René Lalique. Orchid brooch. Gold, silver, opal, enamel. 1898—1902
Lalique Museum, Lalique Museum Hakone, Japan. Source
In 1885, Lalique married Marie-Louis Lambert, the daughter Georgette was born, but family happiness did not last long, and the couple parted. Lalique completely immersed himself in work. He introduced new materials into his jewellery: using ivory and horn, enamel and ornamental stones, Lalique marked the transition of jewellery from an exquisite gemstone setting to a multi-faceted work of art. All the materials he used were subordinate to the design of the product, justifying both its cost and its artistic value. Landscapes and portraits, exotic birds, bouquets of flowers and nude
The nude is the genre focused on the aesthetic aspect of the naked human body. The term traces its origin to the Latin nudus (“naked, bare”) and is cognate with the French nudité (“nudity”). Read more
female figures appeared on brooches, pendants, tiaras. Ivory cameos stood next to the diamonds, coloured glass and pearls sparkled on horn crests, inlays of semi-precious stones were framed with gold and emeralds. It was a revolution, it was a violation of all the principles of jewellery making. And it was a high art soon appreciated all over the world.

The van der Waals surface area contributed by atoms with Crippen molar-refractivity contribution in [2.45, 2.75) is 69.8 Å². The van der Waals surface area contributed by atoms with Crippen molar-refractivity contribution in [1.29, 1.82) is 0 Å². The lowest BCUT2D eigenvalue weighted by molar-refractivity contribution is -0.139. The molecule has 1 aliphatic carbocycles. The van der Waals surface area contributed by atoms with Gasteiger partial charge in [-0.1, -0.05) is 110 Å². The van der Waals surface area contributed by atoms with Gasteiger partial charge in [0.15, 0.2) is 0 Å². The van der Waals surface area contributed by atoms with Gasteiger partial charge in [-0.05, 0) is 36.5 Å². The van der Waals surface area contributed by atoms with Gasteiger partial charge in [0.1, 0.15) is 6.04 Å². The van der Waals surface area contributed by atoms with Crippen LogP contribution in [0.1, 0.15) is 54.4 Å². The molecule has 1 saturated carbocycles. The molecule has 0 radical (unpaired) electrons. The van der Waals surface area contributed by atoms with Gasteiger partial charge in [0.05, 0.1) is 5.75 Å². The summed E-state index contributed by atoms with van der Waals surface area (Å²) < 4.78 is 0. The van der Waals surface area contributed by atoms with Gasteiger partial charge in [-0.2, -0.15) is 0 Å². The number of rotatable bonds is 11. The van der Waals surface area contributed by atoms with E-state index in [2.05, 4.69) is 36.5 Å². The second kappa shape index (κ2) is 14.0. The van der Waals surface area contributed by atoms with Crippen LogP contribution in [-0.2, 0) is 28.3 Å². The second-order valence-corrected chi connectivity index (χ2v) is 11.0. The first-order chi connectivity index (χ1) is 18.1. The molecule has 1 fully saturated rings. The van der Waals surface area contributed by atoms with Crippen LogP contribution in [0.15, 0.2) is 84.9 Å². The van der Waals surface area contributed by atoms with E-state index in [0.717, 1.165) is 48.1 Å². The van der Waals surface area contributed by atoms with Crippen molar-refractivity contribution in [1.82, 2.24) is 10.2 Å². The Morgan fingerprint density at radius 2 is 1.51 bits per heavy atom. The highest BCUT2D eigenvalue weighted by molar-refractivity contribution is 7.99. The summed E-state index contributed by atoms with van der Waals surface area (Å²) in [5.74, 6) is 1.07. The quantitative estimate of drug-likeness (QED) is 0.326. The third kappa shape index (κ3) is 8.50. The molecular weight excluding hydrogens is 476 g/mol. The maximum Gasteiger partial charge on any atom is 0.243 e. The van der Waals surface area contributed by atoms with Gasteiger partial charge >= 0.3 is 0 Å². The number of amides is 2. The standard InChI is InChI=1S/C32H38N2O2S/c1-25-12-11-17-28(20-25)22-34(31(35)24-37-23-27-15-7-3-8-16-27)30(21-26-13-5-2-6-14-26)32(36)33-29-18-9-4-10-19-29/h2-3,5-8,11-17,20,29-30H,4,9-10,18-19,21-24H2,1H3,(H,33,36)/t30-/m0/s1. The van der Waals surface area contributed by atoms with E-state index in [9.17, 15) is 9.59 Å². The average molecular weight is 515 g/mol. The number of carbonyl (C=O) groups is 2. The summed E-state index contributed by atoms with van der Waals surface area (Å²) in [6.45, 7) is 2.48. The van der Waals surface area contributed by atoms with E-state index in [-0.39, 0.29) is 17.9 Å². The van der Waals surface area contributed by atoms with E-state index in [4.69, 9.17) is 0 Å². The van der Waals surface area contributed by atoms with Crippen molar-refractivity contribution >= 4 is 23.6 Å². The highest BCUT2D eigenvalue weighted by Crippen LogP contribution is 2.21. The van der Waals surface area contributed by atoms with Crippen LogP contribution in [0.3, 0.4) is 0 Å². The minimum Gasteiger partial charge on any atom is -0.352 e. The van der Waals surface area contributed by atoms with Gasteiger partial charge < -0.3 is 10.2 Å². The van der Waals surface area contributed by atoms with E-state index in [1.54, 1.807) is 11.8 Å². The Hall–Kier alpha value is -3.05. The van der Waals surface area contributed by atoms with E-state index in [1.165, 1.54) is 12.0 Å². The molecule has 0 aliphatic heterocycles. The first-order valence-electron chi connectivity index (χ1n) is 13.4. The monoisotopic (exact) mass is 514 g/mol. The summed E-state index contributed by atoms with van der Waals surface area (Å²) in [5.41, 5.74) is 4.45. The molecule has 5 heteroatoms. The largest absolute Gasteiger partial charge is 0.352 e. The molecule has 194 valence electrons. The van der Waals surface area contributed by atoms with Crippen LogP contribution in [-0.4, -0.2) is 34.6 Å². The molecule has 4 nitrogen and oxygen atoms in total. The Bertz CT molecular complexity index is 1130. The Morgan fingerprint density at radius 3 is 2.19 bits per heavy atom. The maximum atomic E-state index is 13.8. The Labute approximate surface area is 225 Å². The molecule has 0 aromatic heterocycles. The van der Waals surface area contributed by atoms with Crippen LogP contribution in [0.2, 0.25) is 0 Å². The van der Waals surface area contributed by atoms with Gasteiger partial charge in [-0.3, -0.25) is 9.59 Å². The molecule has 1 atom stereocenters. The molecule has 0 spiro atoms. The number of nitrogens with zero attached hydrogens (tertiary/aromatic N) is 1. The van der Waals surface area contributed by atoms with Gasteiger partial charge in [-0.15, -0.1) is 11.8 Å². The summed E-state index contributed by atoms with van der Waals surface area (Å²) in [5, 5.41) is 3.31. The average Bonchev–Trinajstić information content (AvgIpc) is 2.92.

• René Lalique. Comb. Ca. 1902. Orsay Museum
In 1889, the Paris Salon du Champs-de-Mars brought Lalique even more fame: they talked about him, he was scolded, he was extolled, but all this hype played into his hands. Many women wanted to receive jewellery "from Lalique", but Sarah Bernhardt became one of his main customers who contributed to the jeweller’s huge success. The actress was at the zenith of her fame, Paris was full of her posters, they talked about her, they imitated her. Bernhardt was a welcome guest in the best Parisian salons and one of the fashion trendsetters. Lalique’s massive jewellery looked bad on high-necked dresses, and fashion designers followed his lead: models became more graceful, fabrics more flowing, and women more naked.
Grioza Princess tiara for Sarah Bernhardt. Designer Alphonse Mucha. Jeweller René Lalique. Opera Theatre Museum, Paris
The Divine Sarah liked Lalique’s exquisite jewellery, their decorativeness and flowing lines, oriental stylization reminiscent of Japan, Egypt and China. Lalique’s brooches and wide necklaces, tiaras and rings, heavy bracelets and large earrings sparkled and shimmered in the ramp light, making Sarah Bernhardt irresistible, and René Lalique world famous. Later, jewellery for the actress was created by the artist Alphonse Mucha and the jeweller Georges Fouquet.
Sarah Bernhardt in the stage costume of Cleopatra. Jewellery made by René Lalique. 1890
Sketches of jewellery by René Lalique for stage images of Sarah Bernhardt
On 9 December 1896, in Paris, Sarah Bernhardt celebrated thirtieth anniversary of her acting career. A gala banquet took place at the Grand Hôtel, then the actress performed excerpts from Racine at the Renaissance
The Renaissance is the period that began around the 14th century and ended at the late 16th century, traditionally associated primarily with the Italian region. The ideas and images of the Renaissance largely determined the aesthetic ideals of modern man, his sense of harmony, measure and beauty. Read more